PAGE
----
• How am I going to pay the taxes due upon sale? If you sell your stock soon after receiving it, it’s likely that there won’t be much of a gain in the company stock. (Of course, keep in mind, that “loss” can also happen!). If there’s not much gain, there won’t be much tax. But let’s say you keep the stock and it rises a lot in value! When you sell, you need to pay for that gain. Where will that money come from? From the proceeds of the sale? From your cash reserves?
  • When should I leave my company? Alright, you don’t fully control that, but if you’re thinking of leaving your company and more RSUs will vest soon, do you want to stick around to get more stock? That’s the whole point of RSUs from a company perspective after all: company loyalty and employee retention.
  • How many RSUs do I have? Again, this isn’t fully under your control. But this is something you can and should negotiate when interviewing for a job or in your performance/salary reviews.
  • Are my RSUs going to push me into a higher tax bracket, or make me lose other benefits? This might happen if your RSUs are worth a lot of money, or if your “regular” income already places you near a “breakpoint” in the tax brackets.

    If you’re at risk of this, are there any other sources of taxable income whose timing you can coordinate with your RSU vesting schedule? Maybe you can influence when you receive a bonus, exercise your stock options, sell other investments, or receive income from a side hustle.

Although financial planning is largely a matter of “it depends!” I hope I’ve given you some tools to at least understand how your RSUs work and what impact they might have on your financial life. This might get a bit complicated, but keep in mind: more money can give you more power and more choice. And that is the beauty of money.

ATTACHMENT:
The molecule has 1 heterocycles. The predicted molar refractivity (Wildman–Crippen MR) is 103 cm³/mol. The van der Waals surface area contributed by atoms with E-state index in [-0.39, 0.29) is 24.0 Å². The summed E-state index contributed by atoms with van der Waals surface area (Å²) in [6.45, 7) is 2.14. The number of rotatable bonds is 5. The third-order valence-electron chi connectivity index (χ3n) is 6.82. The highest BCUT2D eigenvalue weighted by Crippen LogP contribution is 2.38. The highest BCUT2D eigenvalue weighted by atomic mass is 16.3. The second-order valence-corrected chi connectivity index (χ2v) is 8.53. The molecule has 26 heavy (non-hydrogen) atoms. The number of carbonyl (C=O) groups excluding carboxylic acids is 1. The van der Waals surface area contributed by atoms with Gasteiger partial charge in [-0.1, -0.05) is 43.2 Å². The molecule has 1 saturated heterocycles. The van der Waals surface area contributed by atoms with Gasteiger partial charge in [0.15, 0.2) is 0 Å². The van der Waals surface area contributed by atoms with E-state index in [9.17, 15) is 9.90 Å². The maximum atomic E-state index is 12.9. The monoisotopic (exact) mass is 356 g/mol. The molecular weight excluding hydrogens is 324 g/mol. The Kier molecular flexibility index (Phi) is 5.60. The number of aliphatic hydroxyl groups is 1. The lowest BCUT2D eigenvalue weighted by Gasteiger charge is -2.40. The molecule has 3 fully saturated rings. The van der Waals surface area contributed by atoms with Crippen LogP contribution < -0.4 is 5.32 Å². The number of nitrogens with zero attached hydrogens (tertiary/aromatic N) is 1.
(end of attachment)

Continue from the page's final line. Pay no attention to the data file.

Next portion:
The next step is yours to take: making a plan for how to make the most of this good financial opportunity.

Are you excited by the potential for financial growth and strength that your RSUs offer? Do you want some help and reassurance that you’re making the most of this opportunity? Reach out to me at  or schedule a free 30-minute consultation.

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Disclaimer: This article is provided for general information and illustration purposes only. Nothing contained in the material constitutes tax advice, a recommendation for purchase or sale of any security, or investment advisory services. I encourage you to consult a financial planner, accountant, and/or legal counsel for advice specific to your situation. Reproduction of this material is prohibited without written permission from Meg Bartelt, and all rights are reserved. Read the full Disclaimer.